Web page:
The psychoanalytical umbilicus between Lacanian psychoanalysis and Surrealism is fairly-well established. A young Lacan published work in the Surrealist review Minotaur, and associated with Andre Breton and the radically-influential novelist and philosopher Georges Bataille(author of “The Story of the Eye”). Lacan, inspired by the Surrealists and their automatic writing, went on to create work that inspired philosophers like Gilles Deleuze (“Capitalism and Schizophrenia, co-written with Felix Guatarri), Foucault (especially his panoptic disciplinary consciousness) and Baudrillard (simulated reality); whose work in turn has helped us better understand the modern, media-driven political world in which we live.
It is true that the Surrealists, only a few years after coalescing, abandoned the idea of pure automatic writing, with Breton, Bataille, Louis Aragon and Phillipe Souppault, amongst others, writing critical Surrealist novels. But the efforts in automatism were vital. Language, ossified by the upper classes and imposed on all throughout history, needed to be liberated by “pure psychic automatism.” Breton may have been the “high priest of Surrealism,” ex-communicating members for trivial transgressions, but he was right about language.
At this moment, I, the writer, and you, the reader, are partaking at a banquet of language that we did not create—a system superimposed on our consciousness. The raw material of our minds is rendered by the symbolic aspect of language, and there is no escaping it; unless one takes psychedelics, descends into madness, attains a hightened non-symbolic spiritual state, or disrupts the historical, psychological superstructure of language.
Forsaking Futurity and a Call for Feminist Theologies: A Response to Gender & the Studio, Part Three from An und für sich by Brandy Daniels Nov 29, 2012
Abstract: Rather than delve into the potential theo-logic of a Butlerian “constructivist” account of gender, this blog post proposes that we pause, and instead question the discursive operations undergirding the very idea of “the future of systematic theology.”
Originally, I wanted to outline a bit of a Butlerian “constructivist” account of gender and examine the theological overlay/import, to lay out what I see as a potential alternative to a “Christianly gendered” theology… In Giving an Account of Oneself,
Butler is quite clear
that the socially-constructed self does not eliminate agency or norms, or even
the need for norms. The “problem is not with universality,” she explains, “but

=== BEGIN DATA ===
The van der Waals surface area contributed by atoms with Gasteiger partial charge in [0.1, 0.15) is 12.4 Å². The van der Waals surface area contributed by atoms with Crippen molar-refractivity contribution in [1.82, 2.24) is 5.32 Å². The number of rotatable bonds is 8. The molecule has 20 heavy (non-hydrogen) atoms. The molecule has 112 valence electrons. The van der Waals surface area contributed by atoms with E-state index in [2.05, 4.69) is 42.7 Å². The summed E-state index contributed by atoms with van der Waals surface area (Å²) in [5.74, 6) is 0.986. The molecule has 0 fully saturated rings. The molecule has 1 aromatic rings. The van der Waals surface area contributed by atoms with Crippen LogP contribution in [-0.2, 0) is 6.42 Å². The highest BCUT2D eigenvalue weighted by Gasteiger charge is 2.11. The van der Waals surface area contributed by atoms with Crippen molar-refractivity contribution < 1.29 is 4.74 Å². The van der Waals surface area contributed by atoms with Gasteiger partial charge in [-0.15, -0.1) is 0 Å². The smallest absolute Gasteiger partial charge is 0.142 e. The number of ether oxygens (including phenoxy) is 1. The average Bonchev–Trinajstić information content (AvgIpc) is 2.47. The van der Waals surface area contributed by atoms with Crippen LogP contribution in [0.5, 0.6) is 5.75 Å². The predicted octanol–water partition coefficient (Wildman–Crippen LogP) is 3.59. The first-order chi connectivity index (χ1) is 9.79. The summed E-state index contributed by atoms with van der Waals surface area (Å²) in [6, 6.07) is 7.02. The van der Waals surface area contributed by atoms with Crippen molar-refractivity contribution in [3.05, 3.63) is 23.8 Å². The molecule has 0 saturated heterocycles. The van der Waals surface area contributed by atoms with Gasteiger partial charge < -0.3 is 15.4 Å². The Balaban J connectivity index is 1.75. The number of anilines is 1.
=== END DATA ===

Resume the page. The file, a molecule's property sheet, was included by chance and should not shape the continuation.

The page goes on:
with an operation of universality that fails to be responsive to cultural particularity
and fails to undergo a reformulation of itself in response to the social and
cultural conditions it includes within its scope of applicability” (6). The
task, rather, is to acknowledge and interrogate norms, to recognize the
ways norms function to constitute oneself in relation with the other. This is
what seems to be eschewed in many conversations that assume essentialist gender
claims—i.e. the assumed connection between feminism and receptivity.
As I say in an earlier footnote, for a critique of gender—and sexual—essentialism—I highly recommend Butler’s Gender Trouble: Feminism and the Subversion of Identity. What Butler does is this text is demonstrate how discourse shapes reality in terms of producing (gendered) subjectivities, and that this has oppressive and violent consequences.
The deeper modern science goes in exploring Matter, the closer it comes to an understanding that there is a spiritual self-conscious being that manifests itself in the universe, and that Matter is a form of Spirit. First, the scientists recognized that Matter is Energy. Then further research yielded the understanding that Energy is Consciousness. When we look at modern physics, quantum theory, string theory and other cutting-edge theories, we find scientists now recognizing more and more clearly the intentionality and the consciousness implicit in the world of Matter. Matter is not dead, inanimate and simply dense “stuff”. It is actually alive with energy; in fact, so much energy that releasing it can create enormous power as we see in atom bombs and nuclear power plants!
What is missing when we see Matter as “inanimate” is simply that we do not have the ability to see and understand the packed intensity and density of Matter. Just as we now recognize an electro-magnetic spectrum that includes waves that are both above and below our threshold of perception, there are expressions of energy and consciousness both above and below our ability to perceive them.
The Ultimate Foundation Of A True Sociology from ANTIDOTE by Sauvik von Chakraverti SATURDAY, 9 JUNE 2012
This, then, is the “constant” – the Individual Mind. This is the “epistemological foundation” of this New Science. This approach was inaugurated by Carl Menger, the founder of the Austrian School of Economics, in the 1880s and, after him, fully developed by Ludwig von Mises during the 20th century.
It was Mises, in the first 100 pages of his Human Action: A Treatise on Economics, who first outlined the constant features of the trading human mind, features common to us all - and these he termed "mental categories" that are embedded within the mind's "logical structure." Mises took a very different view of this mind, a view that distinguished him from John Locke and many other philosophers, who believed that the mind was a tabula rasaupon which experience wrote its own story. “No,” said Mises, preferring to cite Leibniz, who said, “there is nothing in the intellect that has not been previously in the senses – except the intellect itself.”
In other words, the logical structure of the human mind comes as a “given” to us – given, that is, before any experience. Indeed, without it, we would not know how to “categorise” experiences. We would not know how to "grasp the meaning" of the "concepts" these mental categories represent. There would be no difference between us and the animals – had it not been for our very human reason.
For example, Capital is one such category Mises listed, and along with this he listed Income. These are to be found in the minds of any nomadic herdsman who "counts his sheep" and, while he may sell of consume some, makes sure that the size of his herd does not diminish: that is, he is careful not to "consume capital." His natural "good sense" makes him "accumulate capital."
Review of the Economic Ideas of Ander Chydenius Perhaps Anticipating Adam Smith from Adam Smith's Lost Legacy by Gavin Kennedy Nov 29, 2012 "Anticipating The Wealth of Nations: The Selected Works of Anders Chydenius (1729-1803)" Published by EH.Net (November 2012) Maren Jonasson and Pertti Hyttinen, editors, Anticipating The Wealth of Nations: The Selected Works of Anders Chydenius (1729-1803). Translated from the original by Peter C. Hogg. London: Routledge, 2012.